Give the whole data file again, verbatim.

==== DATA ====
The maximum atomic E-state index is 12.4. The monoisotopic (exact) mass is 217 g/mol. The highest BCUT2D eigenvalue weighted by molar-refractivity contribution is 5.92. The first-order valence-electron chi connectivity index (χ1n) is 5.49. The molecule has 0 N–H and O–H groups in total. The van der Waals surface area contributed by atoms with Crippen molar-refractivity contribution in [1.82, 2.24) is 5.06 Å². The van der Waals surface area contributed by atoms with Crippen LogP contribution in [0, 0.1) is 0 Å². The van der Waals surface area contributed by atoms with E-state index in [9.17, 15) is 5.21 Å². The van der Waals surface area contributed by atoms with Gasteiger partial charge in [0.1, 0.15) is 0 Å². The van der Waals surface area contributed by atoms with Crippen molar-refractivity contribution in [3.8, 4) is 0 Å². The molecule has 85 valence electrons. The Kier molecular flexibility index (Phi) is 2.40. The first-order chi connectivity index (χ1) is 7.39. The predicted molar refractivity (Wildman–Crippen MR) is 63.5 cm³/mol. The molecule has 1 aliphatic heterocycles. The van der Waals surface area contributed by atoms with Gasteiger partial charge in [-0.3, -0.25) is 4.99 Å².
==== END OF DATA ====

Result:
The maximum atomic E-state index is 12.4. The monoisotopic (exact) mass is 217 g/mol. The highest BCUT2D eigenvalue weighted by molar-refractivity contribution is 5.92. The first-order valence-electron chi connectivity index (χ1n) is 5.49. The molecule has 0 N–H and O–H groups in total. The van der Waals surface area contributed by atoms with Crippen molar-refractivity contribution in [1.82, 2.24) is 5.06 Å². The van der Waals surface area contributed by atoms with Crippen LogP contribution in [0, 0.1) is 0 Å². The van der Waals surface area contributed by atoms with E-state index in [9.17, 15) is 5.21 Å². The van der Waals surface area contributed by atoms with Gasteiger partial charge in [0.1, 0.15) is 0 Å². The van der Waals surface area contributed by atoms with Crippen molar-refractivity contribution in [3.8, 4) is 0 Å². The molecule has 85 valence electrons. The Kier molecular flexibility index (Phi) is 2.40. The first-order chi connectivity index (χ1) is 7.39. The predicted molar refractivity (Wildman–Crippen MR) is 63.5 cm³/mol. The molecule has 1 aliphatic heterocycles. The van der Waals surface area contributed by atoms with Gasteiger partial charge in [-0.3, -0.25) is 4.99 Å².